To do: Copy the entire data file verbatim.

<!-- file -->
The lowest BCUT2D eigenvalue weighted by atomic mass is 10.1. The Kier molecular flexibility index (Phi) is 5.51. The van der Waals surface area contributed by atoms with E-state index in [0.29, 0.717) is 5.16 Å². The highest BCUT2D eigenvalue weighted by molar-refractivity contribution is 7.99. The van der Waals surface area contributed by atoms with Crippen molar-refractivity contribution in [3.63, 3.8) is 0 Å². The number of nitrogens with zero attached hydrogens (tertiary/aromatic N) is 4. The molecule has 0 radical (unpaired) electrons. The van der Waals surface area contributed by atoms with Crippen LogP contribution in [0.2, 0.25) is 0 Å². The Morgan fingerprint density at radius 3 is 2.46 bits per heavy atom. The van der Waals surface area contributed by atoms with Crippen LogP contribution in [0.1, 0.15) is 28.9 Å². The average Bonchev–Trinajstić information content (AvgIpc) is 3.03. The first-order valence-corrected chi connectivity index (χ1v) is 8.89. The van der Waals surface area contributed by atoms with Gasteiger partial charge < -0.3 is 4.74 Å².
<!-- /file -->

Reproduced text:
The lowest BCUT2D eigenvalue weighted by atomic mass is 10.1. The Kier molecular flexibility index (Phi) is 5.51. The van der Waals surface area contributed by atoms with E-state index in [0.29, 0.717) is 5.16 Å². The highest BCUT2D eigenvalue weighted by molar-refractivity contribution is 7.99. The van der Waals surface area contributed by atoms with Crippen molar-refractivity contribution in [3.63, 3.8) is 0 Å². The number of nitrogens with zero attached hydrogens (tertiary/aromatic N) is 4. The molecule has 0 radical (unpaired) electrons. The van der Waals surface area contributed by atoms with Crippen LogP contribution in [0.2, 0.25) is 0 Å². The Morgan fingerprint density at radius 3 is 2.46 bits per heavy atom. The van der Waals surface area contributed by atoms with Crippen LogP contribution in [0.1, 0.15) is 28.9 Å². The average Bonchev–Trinajstić information content (AvgIpc) is 3.03. The first-order valence-corrected chi connectivity index (χ1v) is 8.89. The van der Waals surface area contributed by atoms with Gasteiger partial charge < -0.3 is 4.74 Å².